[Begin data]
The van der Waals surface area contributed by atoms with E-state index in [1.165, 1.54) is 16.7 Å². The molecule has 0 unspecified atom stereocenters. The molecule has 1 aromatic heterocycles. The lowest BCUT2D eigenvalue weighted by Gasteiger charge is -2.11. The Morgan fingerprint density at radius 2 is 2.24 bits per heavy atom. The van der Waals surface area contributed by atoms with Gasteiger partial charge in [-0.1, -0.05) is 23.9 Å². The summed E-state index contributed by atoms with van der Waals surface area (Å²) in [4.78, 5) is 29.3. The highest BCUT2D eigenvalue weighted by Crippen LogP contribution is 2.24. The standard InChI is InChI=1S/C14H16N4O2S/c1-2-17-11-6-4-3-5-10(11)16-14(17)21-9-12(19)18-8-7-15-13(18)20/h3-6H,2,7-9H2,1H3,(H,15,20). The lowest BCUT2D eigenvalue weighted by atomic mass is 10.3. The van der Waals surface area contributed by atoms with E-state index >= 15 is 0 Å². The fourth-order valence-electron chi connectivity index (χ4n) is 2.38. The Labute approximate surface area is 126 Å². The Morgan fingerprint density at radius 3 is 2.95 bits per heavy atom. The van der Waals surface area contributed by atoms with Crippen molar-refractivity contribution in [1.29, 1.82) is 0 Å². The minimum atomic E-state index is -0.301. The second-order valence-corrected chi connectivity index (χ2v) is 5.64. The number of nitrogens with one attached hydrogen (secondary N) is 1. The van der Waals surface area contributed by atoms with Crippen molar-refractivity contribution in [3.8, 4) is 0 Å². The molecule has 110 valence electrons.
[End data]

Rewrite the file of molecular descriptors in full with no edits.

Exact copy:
The van der Waals surface area contributed by atoms with E-state index in [1.165, 1.54) is 16.7 Å². The molecule has 0 unspecified atom stereocenters. The molecule has 1 aromatic heterocycles. The lowest BCUT2D eigenvalue weighted by Gasteiger charge is -2.11. The Morgan fingerprint density at radius 2 is 2.24 bits per heavy atom. The van der Waals surface area contributed by atoms with Gasteiger partial charge in [-0.1, -0.05) is 23.9 Å². The summed E-state index contributed by atoms with van der Waals surface area (Å²) in [4.78, 5) is 29.3. The highest BCUT2D eigenvalue weighted by Crippen LogP contribution is 2.24. The standard InChI is InChI=1S/C14H16N4O2S/c1-2-17-11-6-4-3-5-10(11)16-14(17)21-9-12(19)18-8-7-15-13(18)20/h3-6H,2,7-9H2,1H3,(H,15,20). The lowest BCUT2D eigenvalue weighted by atomic mass is 10.3. The van der Waals surface area contributed by atoms with E-state index >= 15 is 0 Å². The fourth-order valence-electron chi connectivity index (χ4n) is 2.38. The Labute approximate surface area is 126 Å². The Morgan fingerprint density at radius 3 is 2.95 bits per heavy atom. The van der Waals surface area contributed by atoms with Crippen molar-refractivity contribution in [1.29, 1.82) is 0 Å². The minimum atomic E-state index is -0.301. The second-order valence-corrected chi connectivity index (χ2v) is 5.64. The number of nitrogens with one attached hydrogen (secondary N) is 1. The van der Waals surface area contributed by atoms with Crippen molar-refractivity contribution in [3.8, 4) is 0 Å². The molecule has 110 valence electrons.